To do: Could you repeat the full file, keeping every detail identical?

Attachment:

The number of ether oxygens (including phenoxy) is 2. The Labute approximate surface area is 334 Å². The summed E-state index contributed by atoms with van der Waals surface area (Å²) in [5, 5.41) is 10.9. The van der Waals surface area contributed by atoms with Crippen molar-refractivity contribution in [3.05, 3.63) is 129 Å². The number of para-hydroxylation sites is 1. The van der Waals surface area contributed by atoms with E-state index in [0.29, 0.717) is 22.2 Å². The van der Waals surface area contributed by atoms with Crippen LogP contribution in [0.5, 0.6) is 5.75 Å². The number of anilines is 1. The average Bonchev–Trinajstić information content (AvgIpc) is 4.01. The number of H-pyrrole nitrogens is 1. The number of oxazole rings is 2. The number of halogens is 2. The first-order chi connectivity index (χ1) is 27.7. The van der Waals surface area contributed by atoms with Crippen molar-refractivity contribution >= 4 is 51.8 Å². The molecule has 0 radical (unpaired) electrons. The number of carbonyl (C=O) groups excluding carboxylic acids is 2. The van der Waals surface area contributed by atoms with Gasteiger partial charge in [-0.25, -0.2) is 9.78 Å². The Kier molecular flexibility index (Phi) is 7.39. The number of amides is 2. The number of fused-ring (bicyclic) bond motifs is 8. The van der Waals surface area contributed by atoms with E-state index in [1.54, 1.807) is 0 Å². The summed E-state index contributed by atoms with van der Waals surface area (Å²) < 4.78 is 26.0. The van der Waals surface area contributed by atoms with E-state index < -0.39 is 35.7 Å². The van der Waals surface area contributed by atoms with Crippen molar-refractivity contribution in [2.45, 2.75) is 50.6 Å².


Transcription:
The number of ether oxygens (including phenoxy) is 2. The Labute approximate surface area is 334 Å². The summed E-state index contributed by atoms with van der Waals surface area (Å²) in [5, 5.41) is 10.9. The van der Waals surface area contributed by atoms with Crippen molar-refractivity contribution in [3.05, 3.63) is 129 Å². The number of para-hydroxylation sites is 1. The van der Waals surface area contributed by atoms with E-state index in [0.29, 0.717) is 22.2 Å². The van der Waals surface area contributed by atoms with Crippen LogP contribution in [0.5, 0.6) is 5.75 Å². The number of anilines is 1. The average Bonchev–Trinajstić information content (AvgIpc) is 4.01. The number of H-pyrrole nitrogens is 1. The number of oxazole rings is 2. The number of halogens is 2. The first-order chi connectivity index (χ1) is 27.7. The van der Waals surface area contributed by atoms with Crippen molar-refractivity contribution >= 4 is 51.8 Å². The molecule has 0 radical (unpaired) electrons. The number of carbonyl (C=O) groups excluding carboxylic acids is 2. The van der Waals surface area contributed by atoms with Gasteiger partial charge in [-0.25, -0.2) is 9.78 Å². The Kier molecular flexibility index (Phi) is 7.39. The number of amides is 2. The number of fused-ring (bicyclic) bond motifs is 8. The van der Waals surface area contributed by atoms with E-state index in [1.54, 1.807) is 0 Å². The summed E-state index contributed by atoms with van der Waals surface area (Å²) < 4.78 is 26.0. The van der Waals surface area contributed by atoms with E-state index < -0.39 is 35.7 Å². The van der Waals surface area contributed by atoms with Crippen molar-refractivity contribution in [2.45, 2.75) is 50.6 Å².